Here is information from the Pont Mercier Bridge website:
Archive for the 'Bike path' CategoryBut where will we go from here?
A multi-user path for the Mercier Bridge
The Mercier Bridge rehabilitation project includes construction of a new 2.1 km multi-user path for cyclists and pedestrians, situated on the west side of the bridge along the Châteauguay off-ramp. This new ramp is similar to the one that has been constructed on the Jacques-Cartier Bridge .
The path will allow pedestrian and cyclist access to the bridge by the end of roadwork scheduled for 2011.
We hope the completion of the first real bike path across the Mercier bridge will spur development of Route Verte and other bike path development in southwest Quebec/Chateauguay river valley region (a.k.a. haut-st-laurent).
Will the recently announced development of a new Route Verte corridor along the south shore of the St-Laurence river be ready when the bridge is completed? Will this development spur a Route Verte in the Chateauguay Valley to Huntingdon and the US Border at Dundee along the abandoned train tracks? (This path is already started in Ste-Martine, but it stops after 5 km near Howick) This rail path is just begging to be redeveloped into a long-distance bike path. (perhaps one of Quebec's best?)
We hope to see big news about this in the couple of years.
Something else we learned is that the bridge is not being renovated or reconstructed, but "rehabilitated." (and once again, we have expanded our cognitive fluency via the strange world of public relations communications)
Saturday, February 06, 2010
Lake skating at Ste-Marguerite-du-lac-Masson
Good weather, ice, scenery, and fun on lac Masson in Laurentians
100% "best there is"
Life can be lived at many levels, but with just a little mental and physical effort, life can be lived at the "best there is" level. That was today's goal. Mission accomplished!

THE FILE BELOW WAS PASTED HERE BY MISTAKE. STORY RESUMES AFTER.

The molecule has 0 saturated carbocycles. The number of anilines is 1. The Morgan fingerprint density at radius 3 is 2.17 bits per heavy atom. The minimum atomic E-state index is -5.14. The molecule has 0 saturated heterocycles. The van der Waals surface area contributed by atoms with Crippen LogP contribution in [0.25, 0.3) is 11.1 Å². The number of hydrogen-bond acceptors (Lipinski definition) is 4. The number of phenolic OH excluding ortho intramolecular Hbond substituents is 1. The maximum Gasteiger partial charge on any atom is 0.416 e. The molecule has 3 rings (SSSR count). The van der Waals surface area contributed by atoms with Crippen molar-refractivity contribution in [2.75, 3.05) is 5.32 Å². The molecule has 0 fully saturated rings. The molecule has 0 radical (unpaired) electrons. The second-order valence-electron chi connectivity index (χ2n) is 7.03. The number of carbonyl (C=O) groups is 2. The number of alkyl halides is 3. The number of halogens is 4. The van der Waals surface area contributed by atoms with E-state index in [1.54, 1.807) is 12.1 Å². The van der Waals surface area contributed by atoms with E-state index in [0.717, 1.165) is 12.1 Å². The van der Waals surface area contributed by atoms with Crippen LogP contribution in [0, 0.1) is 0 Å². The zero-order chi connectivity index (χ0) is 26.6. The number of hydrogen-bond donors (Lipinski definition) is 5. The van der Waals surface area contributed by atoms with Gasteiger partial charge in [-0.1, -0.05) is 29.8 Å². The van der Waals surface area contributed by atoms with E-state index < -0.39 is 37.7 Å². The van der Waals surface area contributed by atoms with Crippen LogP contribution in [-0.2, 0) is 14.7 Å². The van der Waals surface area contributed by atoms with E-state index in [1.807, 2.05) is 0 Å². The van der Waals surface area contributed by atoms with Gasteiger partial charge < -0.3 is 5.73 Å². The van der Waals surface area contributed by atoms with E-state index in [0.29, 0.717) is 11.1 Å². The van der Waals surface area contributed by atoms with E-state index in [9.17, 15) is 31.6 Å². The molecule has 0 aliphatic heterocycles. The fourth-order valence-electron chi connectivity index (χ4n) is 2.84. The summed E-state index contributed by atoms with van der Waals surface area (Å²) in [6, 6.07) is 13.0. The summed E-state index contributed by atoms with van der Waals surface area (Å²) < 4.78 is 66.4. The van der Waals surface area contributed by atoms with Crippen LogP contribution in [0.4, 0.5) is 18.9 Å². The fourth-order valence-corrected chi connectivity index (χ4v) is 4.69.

some people just don't get with the program
all ages, but one fun level only: maximum!
We checked out the outdoor skating on Lac Masson in Laurentians. Weather was perfect winter sunshine. Did a few laps at the level of maximum fun. This is one of those must-do things for any quebec winter enthusiast.
The ice is 4 km long, so a full loop is 8 km or 5 miles.
We got the idea destination from the Montreal Gazette "Short Hops" column "In the land of ice and joy" (joy? you bet.) written in the Travel section by David Johnston. We have had many good ideas from this travel feature. And much joy. In fact the fun part of this blog's philosophy (recall this is summed up in the title "Cycle Fun Montreal") means that an omnipresent goal is elevated joy levels, which some jubilant glee and overt smileyness too.
Skating is good cross training for cycling, and a lot more fun than the indoor bike trainer or a spinning class. These are mere simulations of reality and we believe that reality is best experienced first-hand.
Even is you can barely skate, this is a good outing since stopping and turning skills are not really required. You just have to be able to move in a forwardly directon. While having fun. There are benches to take rest breaks. We love rest breaks!
Friday, February 05, 2010
Bixi - when will we see an annual report?
We want to see an annual report on Bixi's first year of operations. This is taxpayer dollars being spent and every politician running this city makes constant noises about accountability.
So we want to see the annual report on the Bixi operations. We know one exists.
How much did the system cost so far, and what was the costs for the bikes, the stations, the computer programming and systems, and for salaries?
How much revenue was generated?
How much was the cost and revenue per user?
What are the maintenance, repair, and overhaul costs and statistics?
How much did it cost to keep moving bikes around by truck and trailer?
What is the top speed of a Bixi?
What is the longest time rental of a Bixi?
What is the highest mileage Bixi?
What are the changes and modifications to the Bixi bike/Bixi system that will be dome for year two of the system's existence?